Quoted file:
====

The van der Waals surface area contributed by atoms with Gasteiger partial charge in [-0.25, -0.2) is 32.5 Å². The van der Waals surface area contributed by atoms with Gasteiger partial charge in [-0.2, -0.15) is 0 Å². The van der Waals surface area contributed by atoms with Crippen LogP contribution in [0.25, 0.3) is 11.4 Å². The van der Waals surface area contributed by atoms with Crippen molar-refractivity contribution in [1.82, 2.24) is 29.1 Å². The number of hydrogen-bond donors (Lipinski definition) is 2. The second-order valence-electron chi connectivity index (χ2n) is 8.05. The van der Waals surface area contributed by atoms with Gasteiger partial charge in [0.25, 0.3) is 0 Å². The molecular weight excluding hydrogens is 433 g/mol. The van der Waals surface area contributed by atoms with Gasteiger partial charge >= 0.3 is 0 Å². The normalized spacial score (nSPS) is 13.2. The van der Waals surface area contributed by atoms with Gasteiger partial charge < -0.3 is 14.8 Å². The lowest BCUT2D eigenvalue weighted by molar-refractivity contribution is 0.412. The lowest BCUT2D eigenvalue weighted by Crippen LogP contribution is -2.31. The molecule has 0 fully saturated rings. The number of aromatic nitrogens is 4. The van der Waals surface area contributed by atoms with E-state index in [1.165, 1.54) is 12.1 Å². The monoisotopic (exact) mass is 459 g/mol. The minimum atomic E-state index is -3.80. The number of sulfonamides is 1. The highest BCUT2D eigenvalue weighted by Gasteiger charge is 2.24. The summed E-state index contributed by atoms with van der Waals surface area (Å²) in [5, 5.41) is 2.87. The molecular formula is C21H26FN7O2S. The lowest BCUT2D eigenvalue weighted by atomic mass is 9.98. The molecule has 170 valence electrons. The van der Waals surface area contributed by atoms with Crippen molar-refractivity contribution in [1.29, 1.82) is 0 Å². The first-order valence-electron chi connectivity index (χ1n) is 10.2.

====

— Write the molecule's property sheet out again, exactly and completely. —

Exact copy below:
The van der Waals surface area contributed by atoms with Gasteiger partial charge in [-0.25, -0.2) is 32.5 Å². The van der Waals surface area contributed by atoms with Gasteiger partial charge in [-0.2, -0.15) is 0 Å². The van der Waals surface area contributed by atoms with Crippen LogP contribution in [0.25, 0.3) is 11.4 Å². The van der Waals surface area contributed by atoms with Crippen molar-refractivity contribution in [1.82, 2.24) is 29.1 Å². The number of hydrogen-bond donors (Lipinski definition) is 2. The second-order valence-electron chi connectivity index (χ2n) is 8.05. The van der Waals surface area contributed by atoms with Gasteiger partial charge in [0.25, 0.3) is 0 Å². The molecular weight excluding hydrogens is 433 g/mol. The van der Waals surface area contributed by atoms with Gasteiger partial charge >= 0.3 is 0 Å². The normalized spacial score (nSPS) is 13.2. The van der Waals surface area contributed by atoms with Gasteiger partial charge < -0.3 is 14.8 Å². The lowest BCUT2D eigenvalue weighted by molar-refractivity contribution is 0.412. The lowest BCUT2D eigenvalue weighted by Crippen LogP contribution is -2.31. The molecule has 0 fully saturated rings. The number of aromatic nitrogens is 4. The van der Waals surface area contributed by atoms with E-state index in [1.165, 1.54) is 12.1 Å². The monoisotopic (exact) mass is 459 g/mol. The minimum atomic E-state index is -3.80. The number of sulfonamides is 1. The highest BCUT2D eigenvalue weighted by Gasteiger charge is 2.24. The summed E-state index contributed by atoms with van der Waals surface area (Å²) in [5, 5.41) is 2.87. The molecular formula is C21H26FN7O2S. The lowest BCUT2D eigenvalue weighted by atomic mass is 9.98. The molecule has 170 valence electrons. The van der Waals surface area contributed by atoms with Crippen molar-refractivity contribution in [1.29, 1.82) is 0 Å². The first-order valence-electron chi connectivity index (χ1n) is 10.2.